Back to Nassau

All good things must come to an end, and it was time for us to come home to the U.S.

After leaving the company of Aslan, we made a bee line back to Nassau. 

Our first stop was Allen’s Cay, and along the way Ransom took another look at the auto steering system, determined to get it rigged and functioning for our trip back.

Some zip ties, rubber, hose clamps, and some twine later we were in business!

Hans Otto Schteering!!!

Autopilot interface

Bugs be gone, Otto's on the helm!

We were well aware the system will have some bugs, but we quickly fixed the issues and had our very own jerry rigged autopilot.  We named him Hans Otto Schteering.

We departed Allen’s Cay for Nassau on the 15th of May.  There was a bit of a debate on whether or not we should try, conditions were not ideal.  The skies were cloudy and sprinkling and the seas were rolling.  We needed sunshine and relatively calm seas so that we could spot approaching reefs on the Yellow Banks.

We decided to give it a go and try and get to Nassau, but a strong gust hit our mainsail and ripped it along the lowest batton.


We returned to the anchorage and lowered the main to the first reefing point, reducing our sail area but allowing us to keep using it.

We decided to heed the warning nature sent us and delayed our departure for the following day.

Determined not to waste the day we went to shore and explored Leaf Cay.  We found some ruins, saw tons of iguanas, and found some beautiful shells on the beach.

Coarse grained carbonate conglomerate.  Geology in action!!!!

The next day we departed for Nassau and conditions were much better for the crossing.  We were even able to use Hans Otto Schteering!!

Back in Nassau we reunited with other boaters we’d met along the way.  Saying farewell to those we’ve sailed with for weeks feels a bit like the end of summer camp; exchanging information and promising to keep in tough.  Somehow, though, I feel we will cross paths again, somewhere out there in the great blue.


With Aslan (5/5/2012-5/14/2012)

We departed Big Majors on May 4th for Hawksbill Cay.  Once we cleared the anchorage we raised the mainsail and the jib and were cruising north with the engine off and the wind vane steering for us at a cool 4.5 knots, sometimes we reached 6 knots!!!

A good day of sailing does much to lift a land sick heart and encouraged us to keep going.

Hawksbill is part of the Exumas land and Sea Park, so there were really nice trails to explore.

The next day we did some hiking before setting off for Highborne Cay to meet Ransom’s parents on their boat, Aslan.

It was awesome to meet Bain and Curt in the Bahamas!  We’d been in the islands for a month and had lots to share with them.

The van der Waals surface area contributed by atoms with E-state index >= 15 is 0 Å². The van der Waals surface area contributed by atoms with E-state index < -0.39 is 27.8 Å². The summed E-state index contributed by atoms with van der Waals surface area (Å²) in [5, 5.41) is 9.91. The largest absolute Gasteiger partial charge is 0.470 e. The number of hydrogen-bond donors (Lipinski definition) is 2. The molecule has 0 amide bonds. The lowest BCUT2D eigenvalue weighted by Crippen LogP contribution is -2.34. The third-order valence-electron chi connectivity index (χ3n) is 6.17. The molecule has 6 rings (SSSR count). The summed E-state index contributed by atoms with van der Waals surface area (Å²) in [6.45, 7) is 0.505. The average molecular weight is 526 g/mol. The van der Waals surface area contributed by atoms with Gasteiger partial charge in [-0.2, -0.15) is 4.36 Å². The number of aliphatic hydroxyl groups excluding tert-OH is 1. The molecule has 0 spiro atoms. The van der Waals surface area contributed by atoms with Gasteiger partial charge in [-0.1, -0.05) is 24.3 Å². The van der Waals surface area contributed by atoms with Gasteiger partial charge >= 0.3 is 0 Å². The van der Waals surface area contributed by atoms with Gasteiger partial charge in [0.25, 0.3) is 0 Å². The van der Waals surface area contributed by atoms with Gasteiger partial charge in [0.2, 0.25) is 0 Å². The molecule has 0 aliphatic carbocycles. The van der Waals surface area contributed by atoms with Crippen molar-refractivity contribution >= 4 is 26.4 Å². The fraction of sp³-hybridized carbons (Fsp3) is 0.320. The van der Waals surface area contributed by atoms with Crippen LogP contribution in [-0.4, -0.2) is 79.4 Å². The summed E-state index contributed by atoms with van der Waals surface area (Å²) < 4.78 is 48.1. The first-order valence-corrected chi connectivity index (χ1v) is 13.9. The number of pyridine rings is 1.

View of the backyard

On the 6th of May we snorkeled the reef off Highborne and then made preperations to travel to Shroud Cay.

We tied Vitte to Aslan for a tow, and after a few adjustments we were all aboard Aslan with Vitte following close behind.  It was a bit surreal at first to see Vitte being pulled, but we soon relaxed and shook off our worries and enjoyed the day.

Towing Vitte

In Shroud we rafted the boats together for the night.  It was so cool to step off one boat and onto another!

Aslan has a really cool toy, an air compressor that lets you scuba dive without any tanks.  Ransom, Curt, and I went under to inspect our hulls and test out the equipment.  I definitely want my diving license now!

The next morning we packed up the dinghy and headed across Shroud Cay via a salt creek for the beach.  

Unearth the air, see it sparkle in the water

After lunch we loaded up in T/T Aslan (sans dogs) for Normans Cay to snorkel a sunken plane.  In the 70s, a drug lord, Carlos Lehder, ran a cocaine trafficking empire on Normans Cay.  Jets filled with cocaine from Columbia would land on the island and the supply was then divied up between small aircraft for transport to the United States.  The plane wreck we snorkeled is a remnant of this time. 

Sunken plane

You can't even imagine the beauty that lies beneath

Carlos's house

No lie, this was one of the most awesome reefs I have ever seen.  Coral was growing all over the plane: on the nose, inside on exposed wires, and on the wings and propellers.

There were tons of fish too!  Fleets of sergeant majors, french grunts, squirrelfish, grouper, angelfish, tubeworms, and more!!!

On the 8th of May we departed Shroud Cay for Hawksbill and grabbed two mooring balls for the night. 

The soles of Curt's shoes separated, but we were able to tie them back together using some twine found on the beach.


The next day we departed Hawksbill for Waredrick Wells.  After getting situated on the mooring balls and checking in with Darcy at the office, we geared up for some snorkeling around Radar Rock.

Bain and Curt


Queen Angelfish

Grey Angelfish

Nassau Grouper

It was awesome to be back in Waredrick Wells and be activity directors for Ransom’s parents.  We stayed at the park for 5 days and packed them full of activities!

Waredrick Wells

After 10 days with Aslan, it was time to say goodbye and part ways.  We departed the mooring field, raised Vitte’s sails and peeled north and Aslan increased her speed and peeled south.

Until next time, Aslan